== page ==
Gosh, it’s been, what, seconds since I’ve made a stock reduction. What say I make the mussel juice for the Noma razor clam dish. It starts with 2 kilos of insanely fresh mussels (it pays to visit a really good fish shop on the morning of Dec. 27th, when they’ve been closed for 2 days and haven’t even unpacked the new shipment yet).
Right. So, that’s 2 kilos of mussels, some thyme and shallots, and 2 cups of really good pink champagne.
Oh, stop it. This is what really happened:
And even that is better than the boxed plonk I drink on a daily basis. Lucky mussels. Or not lucky, because hey! Mussels + 45 minutes of gentle steaming = dead mussels. Obviously, under normal circumstances, I wouldn’t cook mussels for 45 minutes. More like 7. So I was really (seriously) surprised to find that these guys were still edible… enjoyable, even. Gentle steaming is the way to go, apparently. Into a lemon/oil mixture they went, to find a third life as marinated mussels. The jus from the moules marinieres was reduced and frozen – the process of clarifying it starts with freezing it.
Yawn. Are you still with me? Hell, I’m barely still with me. Okay, just a few more sub-recipes to go today. (Full disclosure, this was actually done over 2 days and one night.)
Back in Chicago, we’re going all Al Capone, dehydrating some pitted olives. Some small Nicoises, and some larger oil-cured low-salt Greek species that appeared magically at the local market. Here they are going into the oven:
And if you’ll picture them smaller and more shrivelled, you’ll have an excellent idea of what they looked like after 12 hours.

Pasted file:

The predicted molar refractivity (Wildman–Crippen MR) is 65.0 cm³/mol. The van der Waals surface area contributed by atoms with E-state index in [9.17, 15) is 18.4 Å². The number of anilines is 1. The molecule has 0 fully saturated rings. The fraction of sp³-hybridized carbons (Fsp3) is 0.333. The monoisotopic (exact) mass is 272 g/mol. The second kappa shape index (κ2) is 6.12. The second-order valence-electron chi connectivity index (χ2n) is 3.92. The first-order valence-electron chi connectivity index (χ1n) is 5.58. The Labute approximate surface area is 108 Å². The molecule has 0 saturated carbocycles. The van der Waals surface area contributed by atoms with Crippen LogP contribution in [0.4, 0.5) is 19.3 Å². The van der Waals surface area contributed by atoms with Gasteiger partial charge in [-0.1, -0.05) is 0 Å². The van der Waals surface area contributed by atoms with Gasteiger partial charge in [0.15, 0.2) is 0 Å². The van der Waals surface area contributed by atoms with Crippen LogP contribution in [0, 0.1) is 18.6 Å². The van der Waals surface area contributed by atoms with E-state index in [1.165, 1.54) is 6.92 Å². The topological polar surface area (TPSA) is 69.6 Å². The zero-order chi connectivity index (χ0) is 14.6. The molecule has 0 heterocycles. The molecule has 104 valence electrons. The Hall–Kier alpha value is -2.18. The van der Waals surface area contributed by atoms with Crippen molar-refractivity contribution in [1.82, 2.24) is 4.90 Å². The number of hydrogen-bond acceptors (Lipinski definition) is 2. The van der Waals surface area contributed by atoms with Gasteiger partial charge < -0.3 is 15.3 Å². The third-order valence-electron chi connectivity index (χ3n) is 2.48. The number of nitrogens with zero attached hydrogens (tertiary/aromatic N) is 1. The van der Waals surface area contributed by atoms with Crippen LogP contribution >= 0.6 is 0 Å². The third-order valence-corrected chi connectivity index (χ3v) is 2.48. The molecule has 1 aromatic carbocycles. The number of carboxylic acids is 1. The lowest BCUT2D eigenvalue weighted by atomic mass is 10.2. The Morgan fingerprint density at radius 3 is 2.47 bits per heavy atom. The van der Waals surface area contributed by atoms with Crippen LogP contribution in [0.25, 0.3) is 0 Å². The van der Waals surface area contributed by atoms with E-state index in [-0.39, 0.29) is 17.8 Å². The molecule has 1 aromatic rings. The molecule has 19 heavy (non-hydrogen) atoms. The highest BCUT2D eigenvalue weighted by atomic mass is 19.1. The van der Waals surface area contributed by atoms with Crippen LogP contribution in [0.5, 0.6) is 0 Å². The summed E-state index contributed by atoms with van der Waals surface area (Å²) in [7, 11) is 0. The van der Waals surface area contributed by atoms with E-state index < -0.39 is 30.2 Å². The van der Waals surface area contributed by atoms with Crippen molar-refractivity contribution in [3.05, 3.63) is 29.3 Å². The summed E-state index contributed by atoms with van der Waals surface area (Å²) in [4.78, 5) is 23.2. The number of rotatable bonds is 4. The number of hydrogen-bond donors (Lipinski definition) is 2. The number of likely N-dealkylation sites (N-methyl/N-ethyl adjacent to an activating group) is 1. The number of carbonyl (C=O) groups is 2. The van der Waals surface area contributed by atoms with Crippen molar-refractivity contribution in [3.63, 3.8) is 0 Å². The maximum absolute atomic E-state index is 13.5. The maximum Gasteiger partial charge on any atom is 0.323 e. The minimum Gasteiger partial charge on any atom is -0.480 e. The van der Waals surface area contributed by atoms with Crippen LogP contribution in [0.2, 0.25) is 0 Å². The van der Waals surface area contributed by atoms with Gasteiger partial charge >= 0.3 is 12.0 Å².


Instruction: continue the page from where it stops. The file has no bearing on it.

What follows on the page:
Truthfully, they’re not done yet. Their sojourn in the oven has been interrupted by another sub-recipe: the edible soil for Noma’s “Radishes in a Pot”.
Here’s the dry mix: dark malt powder (available from a home-brew retailer), all-purpose flour, sugar, and hazelnut flour (which is not just ground hazelnuts, but rather, the ground form of the cake that’s left over after hazelnuts are pressed for oil).
Not quite sure how that’s going to come out looking any darker than beach sand, but… we’ll see. Nervous about the lack of colour, I swapped out the lager that Redzepi had called for, and subbed in some Guinness. Then, I screwed up. After the required 3 pulses in the food processor, I decided…”Meh – should be grainier.” Two more pulses, and it ended up coming around like a perfect bread dough…
…or a macro shot of a dog park after spring thaw. So, I made another batch, did it as I was instructed to do, and was rewarded with this, which went into the oven to dry:
Just one more sub-recipe to go, people. The base for the horseradish-buttermilk ice that garnishes the razor clam dish. Only one photo for this one, mercifully:
The process in brief: boil up a tiny bit of milk-cornstarch ooze, whisk in some buttermilk, and chunk in a whole bunch of freshly-grated horseradish. Let steep for 12 hours.
That’s it for today, kids.